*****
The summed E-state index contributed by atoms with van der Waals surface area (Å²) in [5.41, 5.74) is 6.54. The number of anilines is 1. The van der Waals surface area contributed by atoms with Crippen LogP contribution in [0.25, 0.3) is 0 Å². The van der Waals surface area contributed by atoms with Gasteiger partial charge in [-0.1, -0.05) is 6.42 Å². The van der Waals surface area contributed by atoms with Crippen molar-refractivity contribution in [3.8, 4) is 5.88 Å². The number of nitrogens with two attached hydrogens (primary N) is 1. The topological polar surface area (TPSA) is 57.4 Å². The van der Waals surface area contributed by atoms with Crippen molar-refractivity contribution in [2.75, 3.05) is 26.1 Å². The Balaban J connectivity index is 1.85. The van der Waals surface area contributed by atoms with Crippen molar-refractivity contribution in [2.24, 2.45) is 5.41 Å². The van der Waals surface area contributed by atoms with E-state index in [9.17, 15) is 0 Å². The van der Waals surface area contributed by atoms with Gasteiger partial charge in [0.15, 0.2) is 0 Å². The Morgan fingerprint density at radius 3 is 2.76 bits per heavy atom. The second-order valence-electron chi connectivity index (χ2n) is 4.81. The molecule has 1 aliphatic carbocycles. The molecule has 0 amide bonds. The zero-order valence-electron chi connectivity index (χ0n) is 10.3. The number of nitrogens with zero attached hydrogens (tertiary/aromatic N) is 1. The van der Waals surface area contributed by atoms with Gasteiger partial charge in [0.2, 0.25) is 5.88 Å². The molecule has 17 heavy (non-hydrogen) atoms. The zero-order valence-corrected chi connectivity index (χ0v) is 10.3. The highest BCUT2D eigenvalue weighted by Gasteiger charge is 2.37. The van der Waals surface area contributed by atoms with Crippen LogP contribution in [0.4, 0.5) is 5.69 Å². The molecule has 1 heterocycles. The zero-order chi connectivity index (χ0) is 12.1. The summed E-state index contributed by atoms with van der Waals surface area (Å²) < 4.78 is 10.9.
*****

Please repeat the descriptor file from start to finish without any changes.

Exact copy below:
The summed E-state index contributed by atoms with van der Waals surface area (Å²) in [5.41, 5.74) is 6.54. The number of anilines is 1. The van der Waals surface area contributed by atoms with Crippen LogP contribution in [0.25, 0.3) is 0 Å². The van der Waals surface area contributed by atoms with Gasteiger partial charge in [-0.1, -0.05) is 6.42 Å². The van der Waals surface area contributed by atoms with Crippen molar-refractivity contribution in [3.8, 4) is 5.88 Å². The number of nitrogens with two attached hydrogens (primary N) is 1. The topological polar surface area (TPSA) is 57.4 Å². The van der Waals surface area contributed by atoms with Crippen molar-refractivity contribution in [2.75, 3.05) is 26.1 Å². The Balaban J connectivity index is 1.85. The van der Waals surface area contributed by atoms with Crippen molar-refractivity contribution in [2.24, 2.45) is 5.41 Å². The van der Waals surface area contributed by atoms with E-state index in [9.17, 15) is 0 Å². The van der Waals surface area contributed by atoms with Gasteiger partial charge in [0.15, 0.2) is 0 Å². The Morgan fingerprint density at radius 3 is 2.76 bits per heavy atom. The second-order valence-electron chi connectivity index (χ2n) is 4.81. The molecule has 1 aliphatic carbocycles. The molecule has 0 amide bonds. The zero-order valence-electron chi connectivity index (χ0n) is 10.3. The number of nitrogens with zero attached hydrogens (tertiary/aromatic N) is 1. The van der Waals surface area contributed by atoms with Gasteiger partial charge in [0.2, 0.25) is 5.88 Å². The molecule has 17 heavy (non-hydrogen) atoms. The zero-order valence-corrected chi connectivity index (χ0v) is 10.3. The highest BCUT2D eigenvalue weighted by Gasteiger charge is 2.37. The van der Waals surface area contributed by atoms with Crippen LogP contribution in [0.4, 0.5) is 5.69 Å². The molecule has 1 heterocycles. The zero-order chi connectivity index (χ0) is 12.1. The summed E-state index contributed by atoms with van der Waals surface area (Å²) < 4.78 is 10.9.